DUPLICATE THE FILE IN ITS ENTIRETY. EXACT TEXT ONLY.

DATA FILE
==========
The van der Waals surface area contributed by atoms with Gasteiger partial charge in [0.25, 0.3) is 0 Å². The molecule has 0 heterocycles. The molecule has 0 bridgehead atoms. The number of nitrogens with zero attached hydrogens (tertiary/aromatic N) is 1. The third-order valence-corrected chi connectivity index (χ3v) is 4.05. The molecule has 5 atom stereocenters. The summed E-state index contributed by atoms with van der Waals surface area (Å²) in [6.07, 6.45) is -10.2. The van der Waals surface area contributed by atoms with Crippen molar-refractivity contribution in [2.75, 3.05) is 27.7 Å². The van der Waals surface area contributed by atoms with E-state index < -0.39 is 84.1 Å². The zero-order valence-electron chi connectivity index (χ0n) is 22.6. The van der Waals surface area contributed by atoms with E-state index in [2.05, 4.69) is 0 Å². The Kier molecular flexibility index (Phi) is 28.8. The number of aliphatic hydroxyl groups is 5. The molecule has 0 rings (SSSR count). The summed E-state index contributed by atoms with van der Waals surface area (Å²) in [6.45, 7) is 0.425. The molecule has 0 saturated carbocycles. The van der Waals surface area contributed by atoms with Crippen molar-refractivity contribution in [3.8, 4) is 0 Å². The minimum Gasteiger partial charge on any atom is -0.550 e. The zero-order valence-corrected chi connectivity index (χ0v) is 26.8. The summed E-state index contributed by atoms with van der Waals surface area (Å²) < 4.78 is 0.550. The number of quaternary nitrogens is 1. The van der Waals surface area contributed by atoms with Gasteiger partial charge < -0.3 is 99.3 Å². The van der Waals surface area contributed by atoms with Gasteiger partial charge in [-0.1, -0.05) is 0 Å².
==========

The van der Waals surface area contributed by atoms with Gasteiger partial charge in [0.25, 0.3) is 0 Å². The molecule has 0 heterocycles. The molecule has 0 bridgehead atoms. The number of nitrogens with zero attached hydrogens (tertiary/aromatic N) is 1. The third-order valence-corrected chi connectivity index (χ3v) is 4.05. The molecule has 5 atom stereocenters. The summed E-state index contributed by atoms with van der Waals surface area (Å²) in [6.07, 6.45) is -10.2. The van der Waals surface area contributed by atoms with Crippen molar-refractivity contribution in [2.75, 3.05) is 27.7 Å². The van der Waals surface area contributed by atoms with E-state index < -0.39 is 84.1 Å². The zero-order valence-electron chi connectivity index (χ0n) is 22.6. The van der Waals surface area contributed by atoms with E-state index in [2.05, 4.69) is 0 Å². The Kier molecular flexibility index (Phi) is 28.8. The number of aliphatic hydroxyl groups is 5. The molecule has 0 rings (SSSR count). The summed E-state index contributed by atoms with van der Waals surface area (Å²) in [6.45, 7) is 0.425. The molecule has 0 saturated carbocycles. The van der Waals surface area contributed by atoms with Crippen molar-refractivity contribution in [3.8, 4) is 0 Å². The minimum Gasteiger partial charge on any atom is -0.550 e. The zero-order valence-corrected chi connectivity index (χ0v) is 26.8. The summed E-state index contributed by atoms with van der Waals surface area (Å²) < 4.78 is 0.550. The number of quaternary nitrogens is 1. The van der Waals surface area contributed by atoms with Gasteiger partial charge < -0.3 is 99.3 Å². The van der Waals surface area contributed by atoms with Gasteiger partial charge in [-0.1, -0.05) is 0 Å².